Belmont Club

Turn Around

Eastman Kodak, founded by George Eastman in 1880, is exiting the camera business after finding itself unable to compete with Japanese camera makers.  Although it was one of the pioneers in digital imagery, it was trapped by its lucrative film market into a technological dead end.  The Rochester-based company will focus on inkjet printers. Closing the camera business will mean the loss of an unknown number of jobs — and perhaps an even greater number of pensions.

The company filed for bankruptcy in January of this year. “The bankruptcy may give Kodak, which traces its roots to 1880, the ability to find buyers for some of its 1,100 digital patents, a major portion of its value. Kodak now employs 17,000 people worldwide, down from 63,900 just nine years ago.”

“This is a necessary step and the right thing to do for the future of Kodak,” Chairman and Chief Executive Antonio Perez said in a statement on Thursday.

Kodak’s market value has sunk well below $200 million from $31 billion 15 years ago, when its share price topped $94.

The shares began trading on Thursday on the Pink Sheets. By the end of the day they were down 6 cents at 30 cents each.

In recent years, Perez has steered Kodak toward consumer and commercial printers. But that failed to restore annual profitability, something Kodak has not seen since 2007, and did not arrest a cash drain.

Kodak has struggled to meet its pension and other obligations to more than 65,000 workers, retirees and others who participate in its employee benefit programs.

As the company spiraled downward it became, like the Detroit, dominated by its past rather than its present, something its CEO called “legacy costs”. As Dana Mattioli put it: “here’s one way of understanding Eastman Kodak Co.’s problems: The company has twice as many retirees drawing benefits in the U.S. as it has active employees world-wide.”

Kodak’s hefty obligations to its retirees have long limited the company’s strategic options. … Now, it hopes to scale back what it owes retirees during its stay in bankruptcy court. That leaves thousands of its former employees in danger of becoming the next group of Americans to see their promised retirements benefits—mainly health care—disappear.

Kodak has been whittling away at those benefits for years and says it wants to accelerate the process in Chapter 11 proceedings …

The U.S. liabilities accounted for the single largest drain on the company’s cash in 2011, consuming $119 million, Kodak said. In a memo to employees Thursday, Chief Executive Antonio Perez said the company aims to use Chapter 11 to “fairly resolve our legacy costs.” …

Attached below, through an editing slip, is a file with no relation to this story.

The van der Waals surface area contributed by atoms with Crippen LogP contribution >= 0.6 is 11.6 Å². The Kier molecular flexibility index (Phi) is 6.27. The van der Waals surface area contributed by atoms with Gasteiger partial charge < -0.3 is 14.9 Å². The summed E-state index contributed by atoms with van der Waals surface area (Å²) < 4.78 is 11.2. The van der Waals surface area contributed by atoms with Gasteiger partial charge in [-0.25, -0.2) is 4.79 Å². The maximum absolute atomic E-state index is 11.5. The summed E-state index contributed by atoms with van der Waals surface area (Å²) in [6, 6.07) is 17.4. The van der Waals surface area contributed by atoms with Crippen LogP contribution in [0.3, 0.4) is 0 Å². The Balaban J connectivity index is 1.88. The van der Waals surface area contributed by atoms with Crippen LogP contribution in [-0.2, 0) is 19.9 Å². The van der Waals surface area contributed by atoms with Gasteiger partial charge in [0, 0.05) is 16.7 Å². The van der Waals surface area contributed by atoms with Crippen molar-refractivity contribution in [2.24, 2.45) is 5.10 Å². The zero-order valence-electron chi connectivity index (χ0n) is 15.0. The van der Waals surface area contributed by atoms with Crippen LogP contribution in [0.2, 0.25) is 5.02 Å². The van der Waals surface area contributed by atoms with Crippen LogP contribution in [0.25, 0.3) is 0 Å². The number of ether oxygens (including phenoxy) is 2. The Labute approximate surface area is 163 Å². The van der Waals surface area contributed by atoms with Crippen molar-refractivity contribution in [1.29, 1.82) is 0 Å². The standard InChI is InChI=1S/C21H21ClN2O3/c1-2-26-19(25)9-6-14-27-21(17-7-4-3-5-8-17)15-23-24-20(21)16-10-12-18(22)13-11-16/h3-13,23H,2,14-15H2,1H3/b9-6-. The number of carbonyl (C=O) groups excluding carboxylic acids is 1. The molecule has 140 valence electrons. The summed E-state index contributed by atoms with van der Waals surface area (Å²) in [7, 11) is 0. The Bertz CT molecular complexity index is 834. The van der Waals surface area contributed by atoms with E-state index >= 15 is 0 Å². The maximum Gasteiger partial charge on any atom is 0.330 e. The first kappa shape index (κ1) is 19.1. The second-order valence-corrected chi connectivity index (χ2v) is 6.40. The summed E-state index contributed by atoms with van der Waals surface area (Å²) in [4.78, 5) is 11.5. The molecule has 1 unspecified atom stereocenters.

Bob Volpe, president of the Association of Eastman Kodak Retirees … is most concerned that Kodak will petition the bankruptcy court to eliminate retirees’ health-care benefits … some retirees, particularly those with no income stream who are too young to collect Medicare, will choose to go without health care.

The Economist notes that Kodak joins the list of once-dominant companies which failed to reinvent themselves.  The moral of the story, it says, is ‘change or fail’.

National Cash Register (NCR) was once one of the world’s top computer makers, but has been reduced to making ATM machines and high-end registers. Xerox, the pioneer of copying machines, is struggling in the competitive market for imaging products and services. Even AT&T, the telecoms giant, was not able replicate the dominance it once enjoyed in handling long-distance calls. The only American technology heavyweight that has successfully reinvented itself is IBM—and more than once. In recent years the firm deftly managed the shift from selling hardware to offering software and services.

But the fate of Kodak may also hold a few lessons for government, an ever greater proportion of whose revenues are also being consumed by entitlements and other “legacy costs”. The difference between Kodak and the Federal Government, however, is that Kodak knew what was coming, even though it was powerless to stop it. But White House spokesman Jay Carney, blithely considers the departure of people from the workforce as an “economic positive”.

QUESTION: Thats a reality that people stopped looking for work and then they have to re-enter.

CARNEY: Well, look at some of the facts. A large percentage of that is due to younger people getting more education which in the end is an economic positive. There is a fact this increase in the number of people leaving the workforce has been a trend and a fact since 2000 because of an aging population. Which is not say this is wholly disregarded as an issue.

Why is government so unconcerned? Unlike IBM, it lacks the competence to adapt. The Presidents flagship policies call for an expansion, not a change in the current government model. Unlike Kodak, government isn’t even willing to try to reinvent itself. Why? Because what government can do something neither IBM nor Kodak could, which is print money. That and the fact that it’s too big to fail.


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